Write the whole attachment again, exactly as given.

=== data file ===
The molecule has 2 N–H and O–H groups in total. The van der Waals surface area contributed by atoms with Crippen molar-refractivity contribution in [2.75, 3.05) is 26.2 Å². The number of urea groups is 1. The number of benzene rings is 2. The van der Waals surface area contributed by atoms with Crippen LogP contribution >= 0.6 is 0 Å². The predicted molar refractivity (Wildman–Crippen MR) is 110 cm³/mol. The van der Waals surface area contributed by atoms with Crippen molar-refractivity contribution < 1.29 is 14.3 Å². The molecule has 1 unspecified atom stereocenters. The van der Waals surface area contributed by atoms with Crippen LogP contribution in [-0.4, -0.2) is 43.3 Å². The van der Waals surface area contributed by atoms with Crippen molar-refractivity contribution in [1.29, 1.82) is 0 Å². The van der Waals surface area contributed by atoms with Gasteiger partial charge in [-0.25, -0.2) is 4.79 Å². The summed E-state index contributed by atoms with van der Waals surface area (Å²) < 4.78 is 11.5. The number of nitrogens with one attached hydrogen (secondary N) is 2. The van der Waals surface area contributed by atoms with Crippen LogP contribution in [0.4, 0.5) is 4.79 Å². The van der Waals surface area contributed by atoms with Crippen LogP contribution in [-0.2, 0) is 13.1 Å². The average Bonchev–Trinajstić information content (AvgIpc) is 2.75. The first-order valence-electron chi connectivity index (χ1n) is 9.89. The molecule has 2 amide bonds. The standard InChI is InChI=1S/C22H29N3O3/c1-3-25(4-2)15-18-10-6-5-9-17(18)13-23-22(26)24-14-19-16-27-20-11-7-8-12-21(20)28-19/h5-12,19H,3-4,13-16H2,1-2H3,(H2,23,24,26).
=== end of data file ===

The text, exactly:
The molecule has 2 N–H and O–H groups in total. The van der Waals surface area contributed by atoms with Crippen molar-refractivity contribution in [2.75, 3.05) is 26.2 Å². The number of urea groups is 1. The number of benzene rings is 2. The van der Waals surface area contributed by atoms with Crippen LogP contribution >= 0.6 is 0 Å². The predicted molar refractivity (Wildman–Crippen MR) is 110 cm³/mol. The van der Waals surface area contributed by atoms with Crippen molar-refractivity contribution < 1.29 is 14.3 Å². The molecule has 1 unspecified atom stereocenters. The van der Waals surface area contributed by atoms with Crippen LogP contribution in [-0.4, -0.2) is 43.3 Å². The van der Waals surface area contributed by atoms with Crippen molar-refractivity contribution in [1.29, 1.82) is 0 Å². The van der Waals surface area contributed by atoms with Gasteiger partial charge in [-0.25, -0.2) is 4.79 Å². The summed E-state index contributed by atoms with van der Waals surface area (Å²) < 4.78 is 11.5. The number of nitrogens with one attached hydrogen (secondary N) is 2. The van der Waals surface area contributed by atoms with Crippen LogP contribution in [0.4, 0.5) is 4.79 Å². The van der Waals surface area contributed by atoms with Crippen LogP contribution in [-0.2, 0) is 13.1 Å². The average Bonchev–Trinajstić information content (AvgIpc) is 2.75. The first-order valence-electron chi connectivity index (χ1n) is 9.89. The molecule has 2 amide bonds. The standard InChI is InChI=1S/C22H29N3O3/c1-3-25(4-2)15-18-10-6-5-9-17(18)13-23-22(26)24-14-19-16-27-20-11-7-8-12-21(20)28-19/h5-12,19H,3-4,13-16H2,1-2H3,(H2,23,24,26).